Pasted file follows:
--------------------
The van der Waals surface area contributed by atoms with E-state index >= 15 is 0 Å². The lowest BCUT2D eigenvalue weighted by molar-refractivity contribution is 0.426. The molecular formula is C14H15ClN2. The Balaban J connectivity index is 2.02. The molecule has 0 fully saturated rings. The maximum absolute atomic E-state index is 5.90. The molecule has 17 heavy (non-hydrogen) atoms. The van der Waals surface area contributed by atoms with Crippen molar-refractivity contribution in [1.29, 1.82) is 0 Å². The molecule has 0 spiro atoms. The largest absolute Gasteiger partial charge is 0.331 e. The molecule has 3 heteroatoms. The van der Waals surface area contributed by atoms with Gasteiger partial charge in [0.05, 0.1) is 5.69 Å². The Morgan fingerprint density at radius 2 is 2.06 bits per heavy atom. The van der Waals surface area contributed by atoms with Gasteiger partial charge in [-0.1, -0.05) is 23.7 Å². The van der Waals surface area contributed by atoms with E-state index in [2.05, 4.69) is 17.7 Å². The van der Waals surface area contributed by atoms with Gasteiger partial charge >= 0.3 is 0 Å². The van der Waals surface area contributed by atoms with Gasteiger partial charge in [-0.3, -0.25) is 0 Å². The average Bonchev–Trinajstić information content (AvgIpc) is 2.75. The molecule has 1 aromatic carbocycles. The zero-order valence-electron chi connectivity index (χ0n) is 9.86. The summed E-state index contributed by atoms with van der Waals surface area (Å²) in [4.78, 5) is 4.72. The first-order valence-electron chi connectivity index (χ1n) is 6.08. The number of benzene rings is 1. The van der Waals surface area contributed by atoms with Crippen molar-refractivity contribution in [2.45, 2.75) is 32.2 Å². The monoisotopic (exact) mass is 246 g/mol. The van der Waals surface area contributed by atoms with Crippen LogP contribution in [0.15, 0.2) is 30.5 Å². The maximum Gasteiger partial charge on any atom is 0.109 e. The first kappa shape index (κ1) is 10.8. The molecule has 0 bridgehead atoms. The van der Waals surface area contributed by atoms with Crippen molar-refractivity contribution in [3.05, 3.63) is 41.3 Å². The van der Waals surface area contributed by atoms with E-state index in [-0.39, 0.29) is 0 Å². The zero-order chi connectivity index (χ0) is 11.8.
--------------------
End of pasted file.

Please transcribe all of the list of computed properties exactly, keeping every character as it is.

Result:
The van der Waals surface area contributed by atoms with E-state index >= 15 is 0 Å². The lowest BCUT2D eigenvalue weighted by molar-refractivity contribution is 0.426. The molecular formula is C14H15ClN2. The Balaban J connectivity index is 2.02. The molecule has 0 fully saturated rings. The maximum absolute atomic E-state index is 5.90. The molecule has 17 heavy (non-hydrogen) atoms. The van der Waals surface area contributed by atoms with Crippen molar-refractivity contribution in [1.29, 1.82) is 0 Å². The molecule has 0 spiro atoms. The largest absolute Gasteiger partial charge is 0.331 e. The molecule has 3 heteroatoms. The van der Waals surface area contributed by atoms with Gasteiger partial charge in [0.05, 0.1) is 5.69 Å². The Morgan fingerprint density at radius 2 is 2.06 bits per heavy atom. The van der Waals surface area contributed by atoms with Gasteiger partial charge in [-0.1, -0.05) is 23.7 Å². The van der Waals surface area contributed by atoms with E-state index in [2.05, 4.69) is 17.7 Å². The van der Waals surface area contributed by atoms with Gasteiger partial charge >= 0.3 is 0 Å². The van der Waals surface area contributed by atoms with Gasteiger partial charge in [-0.3, -0.25) is 0 Å². The average Bonchev–Trinajstić information content (AvgIpc) is 2.75. The molecule has 1 aromatic carbocycles. The zero-order valence-electron chi connectivity index (χ0n) is 9.86. The summed E-state index contributed by atoms with van der Waals surface area (Å²) in [4.78, 5) is 4.72. The first-order valence-electron chi connectivity index (χ1n) is 6.08. The number of benzene rings is 1. The van der Waals surface area contributed by atoms with Crippen molar-refractivity contribution in [2.45, 2.75) is 32.2 Å². The monoisotopic (exact) mass is 246 g/mol. The van der Waals surface area contributed by atoms with Crippen LogP contribution in [0.15, 0.2) is 30.5 Å². The maximum Gasteiger partial charge on any atom is 0.109 e. The first kappa shape index (κ1) is 10.8. The molecule has 0 bridgehead atoms. The van der Waals surface area contributed by atoms with Crippen molar-refractivity contribution in [3.05, 3.63) is 41.3 Å². The van der Waals surface area contributed by atoms with E-state index in [-0.39, 0.29) is 0 Å². The zero-order chi connectivity index (χ0) is 11.8.